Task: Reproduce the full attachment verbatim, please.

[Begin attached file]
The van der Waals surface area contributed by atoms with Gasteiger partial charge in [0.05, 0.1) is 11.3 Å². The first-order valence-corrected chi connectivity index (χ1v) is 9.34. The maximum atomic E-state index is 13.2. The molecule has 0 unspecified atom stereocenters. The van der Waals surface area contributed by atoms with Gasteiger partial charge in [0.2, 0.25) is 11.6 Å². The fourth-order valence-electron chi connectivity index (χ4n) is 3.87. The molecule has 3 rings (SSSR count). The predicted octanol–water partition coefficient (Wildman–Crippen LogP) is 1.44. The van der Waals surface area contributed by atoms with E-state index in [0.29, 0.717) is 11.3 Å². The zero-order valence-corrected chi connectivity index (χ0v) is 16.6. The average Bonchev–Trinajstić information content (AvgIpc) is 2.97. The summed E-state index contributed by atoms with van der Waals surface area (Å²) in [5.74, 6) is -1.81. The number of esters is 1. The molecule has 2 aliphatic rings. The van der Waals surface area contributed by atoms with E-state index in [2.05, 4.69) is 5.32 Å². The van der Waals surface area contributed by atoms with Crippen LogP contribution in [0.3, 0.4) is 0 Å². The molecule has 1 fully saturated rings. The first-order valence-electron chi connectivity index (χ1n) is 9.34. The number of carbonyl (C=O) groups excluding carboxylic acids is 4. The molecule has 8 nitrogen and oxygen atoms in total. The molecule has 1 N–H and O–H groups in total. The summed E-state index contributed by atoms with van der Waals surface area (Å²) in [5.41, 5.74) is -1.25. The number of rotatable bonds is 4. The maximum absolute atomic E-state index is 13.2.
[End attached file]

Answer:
The van der Waals surface area contributed by atoms with Gasteiger partial charge in [0.05, 0.1) is 11.3 Å². The first-order valence-corrected chi connectivity index (χ1v) is 9.34. The maximum atomic E-state index is 13.2. The molecule has 0 unspecified atom stereocenters. The van der Waals surface area contributed by atoms with Gasteiger partial charge in [0.2, 0.25) is 11.6 Å². The fourth-order valence-electron chi connectivity index (χ4n) is 3.87. The molecule has 3 rings (SSSR count). The predicted octanol–water partition coefficient (Wildman–Crippen LogP) is 1.44. The van der Waals surface area contributed by atoms with E-state index in [0.29, 0.717) is 11.3 Å². The zero-order valence-corrected chi connectivity index (χ0v) is 16.6. The average Bonchev–Trinajstić information content (AvgIpc) is 2.97. The summed E-state index contributed by atoms with van der Waals surface area (Å²) in [5.74, 6) is -1.81. The number of esters is 1. The molecule has 2 aliphatic rings. The van der Waals surface area contributed by atoms with E-state index in [2.05, 4.69) is 5.32 Å². The van der Waals surface area contributed by atoms with Crippen LogP contribution in [0.3, 0.4) is 0 Å². The molecule has 1 fully saturated rings. The first-order valence-electron chi connectivity index (χ1n) is 9.34. The number of carbonyl (C=O) groups excluding carboxylic acids is 4. The molecule has 8 nitrogen and oxygen atoms in total. The molecule has 1 N–H and O–H groups in total. The summed E-state index contributed by atoms with van der Waals surface area (Å²) in [5.41, 5.74) is -1.25. The number of rotatable bonds is 4. The maximum absolute atomic E-state index is 13.2.